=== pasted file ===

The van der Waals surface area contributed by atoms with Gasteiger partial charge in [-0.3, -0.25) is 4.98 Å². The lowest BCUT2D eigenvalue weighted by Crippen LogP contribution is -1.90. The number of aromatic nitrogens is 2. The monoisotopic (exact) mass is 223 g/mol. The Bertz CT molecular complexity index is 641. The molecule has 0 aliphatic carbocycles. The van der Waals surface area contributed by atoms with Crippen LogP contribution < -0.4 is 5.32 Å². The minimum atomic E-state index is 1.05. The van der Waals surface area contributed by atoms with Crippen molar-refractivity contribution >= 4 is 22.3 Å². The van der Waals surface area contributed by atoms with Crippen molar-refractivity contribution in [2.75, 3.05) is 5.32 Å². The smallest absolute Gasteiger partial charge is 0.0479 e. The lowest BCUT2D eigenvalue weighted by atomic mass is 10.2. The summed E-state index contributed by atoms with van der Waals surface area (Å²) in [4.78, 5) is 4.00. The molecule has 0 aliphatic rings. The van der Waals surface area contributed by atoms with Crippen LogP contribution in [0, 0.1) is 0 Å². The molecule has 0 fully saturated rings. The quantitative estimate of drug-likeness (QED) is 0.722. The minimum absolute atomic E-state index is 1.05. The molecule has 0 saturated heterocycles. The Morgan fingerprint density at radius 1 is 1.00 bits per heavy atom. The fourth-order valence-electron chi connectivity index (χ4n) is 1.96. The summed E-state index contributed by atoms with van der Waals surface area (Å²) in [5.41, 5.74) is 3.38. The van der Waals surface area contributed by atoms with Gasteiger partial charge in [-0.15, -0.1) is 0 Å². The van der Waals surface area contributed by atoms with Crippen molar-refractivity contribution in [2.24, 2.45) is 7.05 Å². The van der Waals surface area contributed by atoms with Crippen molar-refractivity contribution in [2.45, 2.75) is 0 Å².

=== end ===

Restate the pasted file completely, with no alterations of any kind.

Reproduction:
The van der Waals surface area contributed by atoms with Gasteiger partial charge in [-0.3, -0.25) is 4.98 Å². The lowest BCUT2D eigenvalue weighted by Crippen LogP contribution is -1.90. The number of aromatic nitrogens is 2. The monoisotopic (exact) mass is 223 g/mol. The Bertz CT molecular complexity index is 641. The molecule has 0 aliphatic carbocycles. The van der Waals surface area contributed by atoms with Crippen LogP contribution < -0.4 is 5.32 Å². The minimum atomic E-state index is 1.05. The van der Waals surface area contributed by atoms with Crippen molar-refractivity contribution >= 4 is 22.3 Å². The van der Waals surface area contributed by atoms with Crippen molar-refractivity contribution in [2.75, 3.05) is 5.32 Å². The smallest absolute Gasteiger partial charge is 0.0479 e. The lowest BCUT2D eigenvalue weighted by atomic mass is 10.2. The summed E-state index contributed by atoms with van der Waals surface area (Å²) in [4.78, 5) is 4.00. The molecule has 0 aliphatic rings. The van der Waals surface area contributed by atoms with Crippen LogP contribution in [0, 0.1) is 0 Å². The molecule has 0 fully saturated rings. The quantitative estimate of drug-likeness (QED) is 0.722. The minimum absolute atomic E-state index is 1.05. The molecule has 0 saturated heterocycles. The Morgan fingerprint density at radius 1 is 1.00 bits per heavy atom. The fourth-order valence-electron chi connectivity index (χ4n) is 1.96. The summed E-state index contributed by atoms with van der Waals surface area (Å²) in [5.41, 5.74) is 3.38. The van der Waals surface area contributed by atoms with Gasteiger partial charge in [-0.15, -0.1) is 0 Å². The van der Waals surface area contributed by atoms with Crippen molar-refractivity contribution in [2.24, 2.45) is 7.05 Å². The van der Waals surface area contributed by atoms with Crippen molar-refractivity contribution in [2.45, 2.75) is 0 Å².